Here are Davis' recommendations for breaking out each day:
--40 miles a day of traveling. --Two to four hours for golf. (They played nine holes most days, and that kept them energized: "I got just as much enjoyment out of a round, and that comes from someone who's used to playing 18 holes.") --Two to four hours for camping.
4. One of the biggest takeaways from this trip? The sense that golf is alive -- and non-golfers are out there with an interest in playing.
"I got a good vibe around golf as a whole." Davis says by the time the group had gotten to Pebble Beach, people had heard of their trip at every stop.
"Every golf pro that we met, or people we met a golf course, they couldn't have been more welcoming."
And these two didn't look like your typical golfers. These were a couple guys with their bikes, camping gear and poor hygiene. Still, they were accepted with open arms.
"Instead of the buttoned-up, country-club culture, this idea of making golf more approachable," Davis said. "There's a lot of non-golfers who are interested in golf, and they want some cool way to connect to it than feeling they have to go take 10 lessons and play 18 holes, and feel nervous about immersing themselves in this culture for the first time."
Along the road, whether it was when they stopped along Highway One during construction, or at campsites over those two weeks, Davis said non-golfers kept asking about the golf clubs they were carrying around.
"I'd ask them if they've played before, and they'd say: 'Oh, I tried once, but I'd love to get into it, and now seeing you guys doing it, I want to go to the driving range and give it another try,' " he said. "Now there are options you don't have to spend five hours holding up a golf course where avid golfers are whipping around doing their thing. Making it approachable ... there's an interest in people wanting to try golf, and it's just turning it into more cool and less intimidating."
5. There's no better way to feel more connected or to be in the moment
The group experienced nature in a deeper way than most golf trips. Biking past hundreds of miles of farmland terrain and camping was a unique way to see this stretch of land.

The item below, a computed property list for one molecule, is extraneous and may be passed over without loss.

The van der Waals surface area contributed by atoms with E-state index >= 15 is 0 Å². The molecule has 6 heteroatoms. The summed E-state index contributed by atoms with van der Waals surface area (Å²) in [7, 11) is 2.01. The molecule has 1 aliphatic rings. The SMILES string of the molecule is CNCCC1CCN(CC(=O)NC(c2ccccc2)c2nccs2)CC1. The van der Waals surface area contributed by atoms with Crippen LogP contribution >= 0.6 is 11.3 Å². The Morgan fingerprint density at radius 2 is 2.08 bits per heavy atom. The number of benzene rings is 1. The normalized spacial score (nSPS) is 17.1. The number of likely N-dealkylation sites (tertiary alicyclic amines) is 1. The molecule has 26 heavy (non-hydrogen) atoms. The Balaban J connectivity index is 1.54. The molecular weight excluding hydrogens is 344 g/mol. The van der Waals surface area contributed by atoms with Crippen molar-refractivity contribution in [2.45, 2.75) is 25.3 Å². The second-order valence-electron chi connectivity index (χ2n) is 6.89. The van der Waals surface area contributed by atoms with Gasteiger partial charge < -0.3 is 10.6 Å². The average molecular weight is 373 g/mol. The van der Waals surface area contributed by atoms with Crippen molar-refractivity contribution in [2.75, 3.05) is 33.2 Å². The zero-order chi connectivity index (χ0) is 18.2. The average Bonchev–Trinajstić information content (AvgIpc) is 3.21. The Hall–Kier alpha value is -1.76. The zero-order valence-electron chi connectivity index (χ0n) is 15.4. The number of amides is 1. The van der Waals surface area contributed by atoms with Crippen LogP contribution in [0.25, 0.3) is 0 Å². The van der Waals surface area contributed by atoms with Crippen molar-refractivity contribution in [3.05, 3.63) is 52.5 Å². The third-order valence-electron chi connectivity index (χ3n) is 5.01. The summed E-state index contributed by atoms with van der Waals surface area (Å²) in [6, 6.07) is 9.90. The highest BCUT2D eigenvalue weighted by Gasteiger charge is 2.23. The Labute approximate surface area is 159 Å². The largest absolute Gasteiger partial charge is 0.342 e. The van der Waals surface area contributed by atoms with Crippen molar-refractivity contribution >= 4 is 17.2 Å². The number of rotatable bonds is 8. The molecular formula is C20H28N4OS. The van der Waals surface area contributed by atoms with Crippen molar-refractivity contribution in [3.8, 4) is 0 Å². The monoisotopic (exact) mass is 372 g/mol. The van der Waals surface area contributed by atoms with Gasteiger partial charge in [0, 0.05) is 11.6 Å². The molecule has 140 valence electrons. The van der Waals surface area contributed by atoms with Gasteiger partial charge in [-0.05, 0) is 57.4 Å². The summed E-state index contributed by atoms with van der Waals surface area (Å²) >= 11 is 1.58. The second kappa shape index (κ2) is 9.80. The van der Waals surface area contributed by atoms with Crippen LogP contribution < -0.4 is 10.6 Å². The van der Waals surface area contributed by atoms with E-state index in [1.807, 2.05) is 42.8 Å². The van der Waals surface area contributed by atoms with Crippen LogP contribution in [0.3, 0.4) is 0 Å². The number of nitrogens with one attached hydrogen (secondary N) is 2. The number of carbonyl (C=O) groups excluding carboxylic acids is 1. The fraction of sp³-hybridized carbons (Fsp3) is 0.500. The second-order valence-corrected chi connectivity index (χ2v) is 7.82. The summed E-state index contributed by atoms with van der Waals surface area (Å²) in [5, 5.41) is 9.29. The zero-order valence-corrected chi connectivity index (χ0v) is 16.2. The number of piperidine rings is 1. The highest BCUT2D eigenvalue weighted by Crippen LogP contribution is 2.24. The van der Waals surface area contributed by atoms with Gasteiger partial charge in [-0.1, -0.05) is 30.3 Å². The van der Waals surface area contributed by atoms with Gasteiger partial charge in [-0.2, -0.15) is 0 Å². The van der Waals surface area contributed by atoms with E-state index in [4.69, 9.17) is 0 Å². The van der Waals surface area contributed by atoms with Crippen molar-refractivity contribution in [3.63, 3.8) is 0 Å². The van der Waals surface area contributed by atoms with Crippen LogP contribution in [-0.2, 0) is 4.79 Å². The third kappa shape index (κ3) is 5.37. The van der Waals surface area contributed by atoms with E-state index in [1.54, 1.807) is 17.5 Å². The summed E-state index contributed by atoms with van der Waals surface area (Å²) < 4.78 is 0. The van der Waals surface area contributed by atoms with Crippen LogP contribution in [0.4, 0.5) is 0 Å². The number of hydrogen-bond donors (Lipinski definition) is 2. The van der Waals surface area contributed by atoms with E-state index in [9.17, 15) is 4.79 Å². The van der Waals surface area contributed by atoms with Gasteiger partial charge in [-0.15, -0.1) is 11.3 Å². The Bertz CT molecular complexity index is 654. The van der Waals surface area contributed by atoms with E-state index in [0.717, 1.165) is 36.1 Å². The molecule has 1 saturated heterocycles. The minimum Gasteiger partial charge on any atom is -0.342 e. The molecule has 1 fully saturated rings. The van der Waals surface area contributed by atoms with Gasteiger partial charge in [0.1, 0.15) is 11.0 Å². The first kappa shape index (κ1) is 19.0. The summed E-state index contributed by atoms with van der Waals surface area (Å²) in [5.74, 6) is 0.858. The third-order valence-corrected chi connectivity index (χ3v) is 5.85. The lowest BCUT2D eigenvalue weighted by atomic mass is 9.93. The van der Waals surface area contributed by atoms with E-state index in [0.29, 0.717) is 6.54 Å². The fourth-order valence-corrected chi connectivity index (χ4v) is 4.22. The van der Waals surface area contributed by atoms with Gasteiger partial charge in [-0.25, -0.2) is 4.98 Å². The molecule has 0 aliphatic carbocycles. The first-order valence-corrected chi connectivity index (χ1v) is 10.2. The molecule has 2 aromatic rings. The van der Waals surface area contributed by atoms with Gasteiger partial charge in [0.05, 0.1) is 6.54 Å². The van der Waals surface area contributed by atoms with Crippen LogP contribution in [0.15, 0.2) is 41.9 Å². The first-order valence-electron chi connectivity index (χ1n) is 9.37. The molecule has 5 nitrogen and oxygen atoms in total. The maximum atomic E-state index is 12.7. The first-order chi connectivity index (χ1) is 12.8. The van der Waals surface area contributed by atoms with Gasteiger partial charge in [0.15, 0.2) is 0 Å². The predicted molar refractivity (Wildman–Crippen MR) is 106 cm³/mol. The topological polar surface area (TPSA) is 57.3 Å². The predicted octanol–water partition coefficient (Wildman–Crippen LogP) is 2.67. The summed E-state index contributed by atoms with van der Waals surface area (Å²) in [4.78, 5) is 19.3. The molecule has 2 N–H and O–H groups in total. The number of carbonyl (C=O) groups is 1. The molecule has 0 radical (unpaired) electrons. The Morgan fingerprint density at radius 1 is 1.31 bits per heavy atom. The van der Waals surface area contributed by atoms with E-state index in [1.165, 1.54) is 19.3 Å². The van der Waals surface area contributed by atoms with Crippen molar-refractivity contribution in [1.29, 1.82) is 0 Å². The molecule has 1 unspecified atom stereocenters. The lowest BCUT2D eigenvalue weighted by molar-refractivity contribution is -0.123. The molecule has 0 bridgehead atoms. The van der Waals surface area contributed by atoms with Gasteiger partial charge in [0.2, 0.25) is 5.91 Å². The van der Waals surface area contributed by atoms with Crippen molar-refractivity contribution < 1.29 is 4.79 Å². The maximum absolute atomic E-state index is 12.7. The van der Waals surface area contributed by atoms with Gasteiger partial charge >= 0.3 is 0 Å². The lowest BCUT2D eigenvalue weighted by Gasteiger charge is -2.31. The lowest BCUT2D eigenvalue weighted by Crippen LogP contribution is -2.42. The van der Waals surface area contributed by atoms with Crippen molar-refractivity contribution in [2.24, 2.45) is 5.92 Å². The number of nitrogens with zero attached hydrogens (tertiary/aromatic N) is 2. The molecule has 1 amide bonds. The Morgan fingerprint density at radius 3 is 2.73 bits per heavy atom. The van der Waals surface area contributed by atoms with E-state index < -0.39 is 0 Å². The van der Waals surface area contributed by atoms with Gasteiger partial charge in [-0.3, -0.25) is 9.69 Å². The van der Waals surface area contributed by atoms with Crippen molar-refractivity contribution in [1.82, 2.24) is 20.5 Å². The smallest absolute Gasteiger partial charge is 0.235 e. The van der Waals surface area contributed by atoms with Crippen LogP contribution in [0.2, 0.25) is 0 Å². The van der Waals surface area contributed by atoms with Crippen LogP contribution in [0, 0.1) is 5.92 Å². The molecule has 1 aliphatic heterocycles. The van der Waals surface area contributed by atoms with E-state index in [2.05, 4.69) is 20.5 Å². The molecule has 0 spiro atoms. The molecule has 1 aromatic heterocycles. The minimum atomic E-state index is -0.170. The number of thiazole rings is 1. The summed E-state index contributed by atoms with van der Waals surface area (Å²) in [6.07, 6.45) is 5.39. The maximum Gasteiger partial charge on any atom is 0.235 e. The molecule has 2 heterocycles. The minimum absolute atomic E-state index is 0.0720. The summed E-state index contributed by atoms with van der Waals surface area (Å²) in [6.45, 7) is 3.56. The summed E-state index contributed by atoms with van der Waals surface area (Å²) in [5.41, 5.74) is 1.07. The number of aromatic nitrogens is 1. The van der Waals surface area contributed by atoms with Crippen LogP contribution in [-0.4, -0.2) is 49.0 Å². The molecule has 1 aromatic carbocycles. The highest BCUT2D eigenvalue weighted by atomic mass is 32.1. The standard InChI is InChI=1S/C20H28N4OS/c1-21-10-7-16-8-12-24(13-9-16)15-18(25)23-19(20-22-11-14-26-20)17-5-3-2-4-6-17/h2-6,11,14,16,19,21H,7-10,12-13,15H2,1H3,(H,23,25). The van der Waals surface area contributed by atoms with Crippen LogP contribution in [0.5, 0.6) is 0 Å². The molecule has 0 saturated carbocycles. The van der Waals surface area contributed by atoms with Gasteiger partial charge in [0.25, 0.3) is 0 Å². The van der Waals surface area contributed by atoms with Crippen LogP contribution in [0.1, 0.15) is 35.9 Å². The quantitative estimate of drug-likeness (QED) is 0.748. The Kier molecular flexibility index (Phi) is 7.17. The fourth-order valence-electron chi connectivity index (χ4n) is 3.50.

Davis explained how hawks would routinely fly over top of Phipps and Davis as they were coasting down the road. Horses, cows or elk would turn their heads or run up along side the road as the group passed them, "just to see what we were up to."
"If you experience an area by foot, your mind, your body and your soul," he explained,"you're forced to be in the moment."
The group walked every round, and thus activated their senses in a way they wouldn't have thought possible.
"You see the golf course in a different way by walking. You're able to connect to it with sight, touch, sense of smell and hearing," Davis said. "All this stuff, it's a different way to experience that kind of trip.
"We really soaked ourselves into the terrain, the courses and among the people. The golf was just the catalyst to all of that."
6. Plan the biggest parts of your trip first.
Talks started in November for this May trip. Davis says particularly for any element that is tough to get reservations, such as the Bicentennial Campground outside San Francisco that overlooks the Golden Gate Bridge, start making those plans well in advance.
Planning the biggest parts of the trip first, and then adding components around the trip, is a great hack to make sure the itinerary includes whatever the group is looking forward to most. But especially so on a trip like this.
But perhaps the biggest takeaway?
7. Be flexible with your schedule.
You never know where the road will take you. So leave enough time for all activities: In Davis' and Phipps' case, biking, golf, checking out a brewery in the local area, or whatever else piqued their interest.
"Forty miles of biking and nine holes of golf leaves you the perfect amount of time to check out the local area," Davis says.
For more on the journey, click here.